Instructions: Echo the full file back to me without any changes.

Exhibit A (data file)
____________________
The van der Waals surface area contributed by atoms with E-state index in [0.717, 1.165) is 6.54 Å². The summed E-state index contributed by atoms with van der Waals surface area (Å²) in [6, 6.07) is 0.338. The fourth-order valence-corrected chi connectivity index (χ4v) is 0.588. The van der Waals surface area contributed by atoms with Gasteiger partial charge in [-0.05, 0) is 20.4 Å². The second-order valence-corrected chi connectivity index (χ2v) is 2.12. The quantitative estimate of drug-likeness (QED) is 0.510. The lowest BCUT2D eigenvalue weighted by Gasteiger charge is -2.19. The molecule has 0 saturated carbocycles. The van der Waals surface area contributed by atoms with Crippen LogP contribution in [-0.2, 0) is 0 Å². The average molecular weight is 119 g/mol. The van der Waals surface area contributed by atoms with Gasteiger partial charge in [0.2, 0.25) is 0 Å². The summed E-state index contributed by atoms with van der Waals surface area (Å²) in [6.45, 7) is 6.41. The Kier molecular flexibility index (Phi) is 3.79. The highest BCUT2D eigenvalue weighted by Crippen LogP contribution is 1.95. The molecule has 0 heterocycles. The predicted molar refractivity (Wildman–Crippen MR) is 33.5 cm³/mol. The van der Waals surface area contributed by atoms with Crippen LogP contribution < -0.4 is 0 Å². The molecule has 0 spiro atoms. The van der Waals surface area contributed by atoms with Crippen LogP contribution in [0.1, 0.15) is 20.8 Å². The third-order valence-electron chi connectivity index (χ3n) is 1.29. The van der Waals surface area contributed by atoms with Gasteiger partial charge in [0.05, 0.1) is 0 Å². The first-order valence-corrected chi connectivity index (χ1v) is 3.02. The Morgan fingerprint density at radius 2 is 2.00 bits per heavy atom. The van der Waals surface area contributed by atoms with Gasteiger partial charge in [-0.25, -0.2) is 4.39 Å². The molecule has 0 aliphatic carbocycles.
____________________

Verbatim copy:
The van der Waals surface area contributed by atoms with E-state index in [0.717, 1.165) is 6.54 Å². The summed E-state index contributed by atoms with van der Waals surface area (Å²) in [6, 6.07) is 0.338. The fourth-order valence-corrected chi connectivity index (χ4v) is 0.588. The van der Waals surface area contributed by atoms with Gasteiger partial charge in [-0.05, 0) is 20.4 Å². The second-order valence-corrected chi connectivity index (χ2v) is 2.12. The quantitative estimate of drug-likeness (QED) is 0.510. The lowest BCUT2D eigenvalue weighted by Gasteiger charge is -2.19. The molecule has 0 saturated carbocycles. The van der Waals surface area contributed by atoms with Crippen LogP contribution in [-0.2, 0) is 0 Å². The average molecular weight is 119 g/mol. The van der Waals surface area contributed by atoms with Gasteiger partial charge in [0.2, 0.25) is 0 Å². The summed E-state index contributed by atoms with van der Waals surface area (Å²) in [6.45, 7) is 6.41. The Kier molecular flexibility index (Phi) is 3.79. The highest BCUT2D eigenvalue weighted by Crippen LogP contribution is 1.95. The molecule has 0 heterocycles. The predicted molar refractivity (Wildman–Crippen MR) is 33.5 cm³/mol. The van der Waals surface area contributed by atoms with Crippen LogP contribution < -0.4 is 0 Å². The molecule has 0 spiro atoms. The van der Waals surface area contributed by atoms with Crippen LogP contribution in [0.1, 0.15) is 20.8 Å². The third-order valence-electron chi connectivity index (χ3n) is 1.29. The van der Waals surface area contributed by atoms with Gasteiger partial charge in [0.05, 0.1) is 0 Å². The first-order valence-corrected chi connectivity index (χ1v) is 3.02. The Morgan fingerprint density at radius 2 is 2.00 bits per heavy atom. The van der Waals surface area contributed by atoms with Gasteiger partial charge in [-0.25, -0.2) is 4.39 Å². The molecule has 0 aliphatic carbocycles.